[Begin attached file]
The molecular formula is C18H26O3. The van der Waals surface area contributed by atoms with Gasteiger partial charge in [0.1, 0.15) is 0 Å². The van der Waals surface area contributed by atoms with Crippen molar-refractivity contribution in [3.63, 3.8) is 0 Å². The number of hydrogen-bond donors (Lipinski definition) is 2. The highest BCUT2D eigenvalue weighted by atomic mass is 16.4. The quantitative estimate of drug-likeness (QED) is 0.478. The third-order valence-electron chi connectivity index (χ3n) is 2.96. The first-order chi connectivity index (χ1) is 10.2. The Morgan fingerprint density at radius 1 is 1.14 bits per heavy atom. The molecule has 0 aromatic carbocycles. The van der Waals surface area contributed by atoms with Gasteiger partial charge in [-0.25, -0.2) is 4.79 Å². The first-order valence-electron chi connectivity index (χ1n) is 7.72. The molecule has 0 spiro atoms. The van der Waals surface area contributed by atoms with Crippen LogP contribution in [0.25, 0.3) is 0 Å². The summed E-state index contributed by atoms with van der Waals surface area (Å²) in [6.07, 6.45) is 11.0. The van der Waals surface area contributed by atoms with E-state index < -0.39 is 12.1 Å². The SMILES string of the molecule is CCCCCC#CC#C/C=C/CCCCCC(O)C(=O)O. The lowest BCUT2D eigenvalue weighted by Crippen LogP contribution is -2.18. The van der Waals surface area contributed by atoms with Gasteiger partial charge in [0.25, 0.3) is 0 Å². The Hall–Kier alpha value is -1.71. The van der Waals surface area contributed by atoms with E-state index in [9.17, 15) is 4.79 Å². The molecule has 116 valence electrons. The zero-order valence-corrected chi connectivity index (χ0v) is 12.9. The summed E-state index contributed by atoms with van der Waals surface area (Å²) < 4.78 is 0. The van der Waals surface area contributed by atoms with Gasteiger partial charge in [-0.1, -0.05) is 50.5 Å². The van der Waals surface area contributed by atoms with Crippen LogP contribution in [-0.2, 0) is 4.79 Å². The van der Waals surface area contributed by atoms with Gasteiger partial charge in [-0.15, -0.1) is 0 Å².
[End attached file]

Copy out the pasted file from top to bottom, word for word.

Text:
The molecular formula is C18H26O3. The van der Waals surface area contributed by atoms with Gasteiger partial charge in [0.1, 0.15) is 0 Å². The van der Waals surface area contributed by atoms with Crippen molar-refractivity contribution in [3.63, 3.8) is 0 Å². The number of hydrogen-bond donors (Lipinski definition) is 2. The highest BCUT2D eigenvalue weighted by atomic mass is 16.4. The quantitative estimate of drug-likeness (QED) is 0.478. The third-order valence-electron chi connectivity index (χ3n) is 2.96. The first-order chi connectivity index (χ1) is 10.2. The Morgan fingerprint density at radius 1 is 1.14 bits per heavy atom. The molecule has 0 aromatic carbocycles. The van der Waals surface area contributed by atoms with Gasteiger partial charge in [-0.25, -0.2) is 4.79 Å². The first-order valence-electron chi connectivity index (χ1n) is 7.72. The molecule has 0 spiro atoms. The van der Waals surface area contributed by atoms with Crippen LogP contribution in [0.25, 0.3) is 0 Å². The summed E-state index contributed by atoms with van der Waals surface area (Å²) in [6.07, 6.45) is 11.0. The van der Waals surface area contributed by atoms with E-state index < -0.39 is 12.1 Å². The SMILES string of the molecule is CCCCCC#CC#C/C=C/CCCCCC(O)C(=O)O. The lowest BCUT2D eigenvalue weighted by Crippen LogP contribution is -2.18. The van der Waals surface area contributed by atoms with Gasteiger partial charge in [0.25, 0.3) is 0 Å². The Hall–Kier alpha value is -1.71. The van der Waals surface area contributed by atoms with E-state index in [9.17, 15) is 4.79 Å². The molecule has 116 valence electrons. The zero-order valence-corrected chi connectivity index (χ0v) is 12.9. The summed E-state index contributed by atoms with van der Waals surface area (Å²) < 4.78 is 0. The van der Waals surface area contributed by atoms with Gasteiger partial charge in [-0.1, -0.05) is 50.5 Å². The van der Waals surface area contributed by atoms with Crippen LogP contribution in [-0.2, 0) is 4.79 Å². The van der Waals surface area contributed by atoms with Gasteiger partial charge in [-0.15, -0.1) is 0 Å².